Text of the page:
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Book Review: The Spy Chronicles: RAW, ISI and the Illusion of Peace

Book Review: The Spy Chronicles: RAW, ISI and the Illusion of Peace
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Ahsan Akram 

Authors: A S Dulat, Asad Durrani, Aditya Sinha

Publisher: Harper Collins

Publication Date: 21 May 2018

Co-authored by the former RAW Chief Amarjit Singh Dulat, former ISI Chief Asad Durrani and Indian journalist Aditya Sinha, the book “The Spy Chronicles: RAW, ISI and the Illusion of Peace” was released on 21st May 2018. To begin with, this book is crafted and narrated conversationally, where Sinha initiates the conversation between Durrani and Dulat. Quite interestingly, Durrani speaks more than anyone else among the authors and almost major part of the book is composed of his words whereas Dulat does not speak much.

The book comprises 7 sections, each of which is subdivided into 3 to 7 chapters. The first part of it is all about setting the stage for the discussion between both chiefs and the second section speaks about Pakistan’s deep state and comparison between ISI and RAW. The third one on Kashmir, fourth mainly on Indo-Pak relations and PMs of both countries, fifth on Flashpoints, sixth on the ”New Great Game” being played across the world in the 21st century and in the last part, the authors gave their viewpoints on what should be done in future.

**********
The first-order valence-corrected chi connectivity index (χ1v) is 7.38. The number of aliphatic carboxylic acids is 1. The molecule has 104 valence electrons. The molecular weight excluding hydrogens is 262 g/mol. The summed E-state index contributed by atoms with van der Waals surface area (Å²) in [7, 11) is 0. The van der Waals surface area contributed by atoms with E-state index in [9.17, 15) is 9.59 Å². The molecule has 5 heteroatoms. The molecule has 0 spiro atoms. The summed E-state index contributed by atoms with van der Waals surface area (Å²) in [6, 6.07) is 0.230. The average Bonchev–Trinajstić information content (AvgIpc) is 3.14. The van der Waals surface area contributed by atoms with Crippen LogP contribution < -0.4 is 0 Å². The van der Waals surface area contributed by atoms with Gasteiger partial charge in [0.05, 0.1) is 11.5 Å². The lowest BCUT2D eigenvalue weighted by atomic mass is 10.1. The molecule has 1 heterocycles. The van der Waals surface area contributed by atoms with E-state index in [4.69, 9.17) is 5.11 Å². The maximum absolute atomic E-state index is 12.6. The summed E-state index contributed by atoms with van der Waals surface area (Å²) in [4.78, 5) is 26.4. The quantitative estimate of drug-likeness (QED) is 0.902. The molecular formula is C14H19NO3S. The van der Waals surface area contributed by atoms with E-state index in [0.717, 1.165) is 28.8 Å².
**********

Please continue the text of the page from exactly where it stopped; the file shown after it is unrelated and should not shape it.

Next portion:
As far as Kashmir is concerned, both A.S.Dulat and Asad Durrani agree that the core issue between India and Pakistan is the long pending Kashmir dispute. In the first chapter, Asad Durrani agrees that the status quo is helping Pakistan in a sense that movement is getting stronger than ever apart from the fact that people are getting killed. (page. 69)

Durrani gave special attention to Amanullah Khan, founder of Jammu & Kashmir Liberation Front (JKLF), whom he had also called as the only leader who was serious and sincere to the cause. That is why the third chapter in Kashmir section is, “Amanullah Gilgit’s Dreams for Independence”. In this chapter, Durrani argues that people in Pakistan fear of an independent Kashmir for its disastrous results. He also says that Amanullah was not handled well by ISI, so was not ISI’s favourite. Despite the fact that people of Pakistan have shown willingness to accept ‘third option’ over the years in different surveys, he contradicts his own statement by saying that Nawaz Sharif asked for support from Iranians for an independent Kashmir during his visit to Iran in his first tenure, Ghulam Ishaq Khan accepted the ‘other option’ and Pervaiz Musharraf used to say that ‘whatever is acceptable to Kashmiris is acceptable to Pakistan’. (pages 85, 113.) Asad Durrani favoured the idea of Independent Kashmir as the Kashmiris’ hearts have always been with Pakistan and an independent Kashmir would gravitate towards Pakistan.

Durrani also mentioned that investment per capita in Azad Kashmir is maximum in the country. No other region received such an amount and Pakistan administered Kashmir was far more developed than Indian administered Kashmir when he was chief of ISI. (page. 79)